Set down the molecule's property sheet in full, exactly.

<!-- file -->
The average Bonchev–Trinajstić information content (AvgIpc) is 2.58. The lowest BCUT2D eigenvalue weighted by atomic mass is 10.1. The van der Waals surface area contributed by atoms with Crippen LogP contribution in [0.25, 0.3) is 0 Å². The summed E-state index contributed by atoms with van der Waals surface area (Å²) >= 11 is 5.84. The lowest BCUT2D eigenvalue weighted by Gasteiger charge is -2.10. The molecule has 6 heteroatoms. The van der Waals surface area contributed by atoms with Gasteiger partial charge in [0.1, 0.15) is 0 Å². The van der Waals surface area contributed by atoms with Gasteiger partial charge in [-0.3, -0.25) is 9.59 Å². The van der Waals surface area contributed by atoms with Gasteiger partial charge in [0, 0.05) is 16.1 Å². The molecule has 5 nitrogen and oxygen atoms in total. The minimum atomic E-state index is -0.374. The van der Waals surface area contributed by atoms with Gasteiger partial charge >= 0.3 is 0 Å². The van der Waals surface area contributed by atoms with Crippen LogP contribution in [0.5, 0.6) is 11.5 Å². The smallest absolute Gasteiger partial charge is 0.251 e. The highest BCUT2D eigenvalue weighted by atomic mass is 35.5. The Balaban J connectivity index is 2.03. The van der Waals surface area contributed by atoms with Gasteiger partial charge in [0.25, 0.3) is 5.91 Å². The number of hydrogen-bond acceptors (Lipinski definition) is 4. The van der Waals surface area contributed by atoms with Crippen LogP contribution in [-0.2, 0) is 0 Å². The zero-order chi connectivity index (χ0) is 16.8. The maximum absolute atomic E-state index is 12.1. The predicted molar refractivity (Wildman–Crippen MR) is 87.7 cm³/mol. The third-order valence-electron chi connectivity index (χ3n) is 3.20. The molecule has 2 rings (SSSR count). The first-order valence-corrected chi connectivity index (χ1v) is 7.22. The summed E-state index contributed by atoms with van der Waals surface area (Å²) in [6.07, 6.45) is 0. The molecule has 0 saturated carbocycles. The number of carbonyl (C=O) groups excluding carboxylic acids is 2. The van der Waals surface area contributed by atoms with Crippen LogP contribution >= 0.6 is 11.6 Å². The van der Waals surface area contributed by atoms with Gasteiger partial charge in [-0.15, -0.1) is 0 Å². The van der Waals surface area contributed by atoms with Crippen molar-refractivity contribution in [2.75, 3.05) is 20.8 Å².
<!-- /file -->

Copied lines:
The average Bonchev–Trinajstić information content (AvgIpc) is 2.58. The lowest BCUT2D eigenvalue weighted by atomic mass is 10.1. The van der Waals surface area contributed by atoms with Crippen LogP contribution in [0.25, 0.3) is 0 Å². The summed E-state index contributed by atoms with van der Waals surface area (Å²) >= 11 is 5.84. The lowest BCUT2D eigenvalue weighted by Gasteiger charge is -2.10. The molecule has 6 heteroatoms. The van der Waals surface area contributed by atoms with Gasteiger partial charge in [0.1, 0.15) is 0 Å². The van der Waals surface area contributed by atoms with Gasteiger partial charge in [-0.3, -0.25) is 9.59 Å². The van der Waals surface area contributed by atoms with Gasteiger partial charge in [0, 0.05) is 16.1 Å². The molecule has 5 nitrogen and oxygen atoms in total. The minimum atomic E-state index is -0.374. The van der Waals surface area contributed by atoms with Gasteiger partial charge >= 0.3 is 0 Å². The van der Waals surface area contributed by atoms with Crippen LogP contribution in [0.5, 0.6) is 11.5 Å². The smallest absolute Gasteiger partial charge is 0.251 e. The highest BCUT2D eigenvalue weighted by atomic mass is 35.5. The Balaban J connectivity index is 2.03. The van der Waals surface area contributed by atoms with Gasteiger partial charge in [0.25, 0.3) is 5.91 Å². The number of hydrogen-bond acceptors (Lipinski definition) is 4. The van der Waals surface area contributed by atoms with Crippen LogP contribution in [-0.2, 0) is 0 Å². The zero-order chi connectivity index (χ0) is 16.8. The maximum absolute atomic E-state index is 12.1. The predicted molar refractivity (Wildman–Crippen MR) is 87.7 cm³/mol. The third-order valence-electron chi connectivity index (χ3n) is 3.20. The molecule has 2 rings (SSSR count). The first-order valence-corrected chi connectivity index (χ1v) is 7.22. The summed E-state index contributed by atoms with van der Waals surface area (Å²) in [6.07, 6.45) is 0. The molecule has 0 saturated carbocycles. The number of carbonyl (C=O) groups excluding carboxylic acids is 2. The van der Waals surface area contributed by atoms with Crippen LogP contribution >= 0.6 is 11.6 Å². The van der Waals surface area contributed by atoms with Gasteiger partial charge in [-0.15, -0.1) is 0 Å². The van der Waals surface area contributed by atoms with Crippen molar-refractivity contribution in [2.75, 3.05) is 20.8 Å².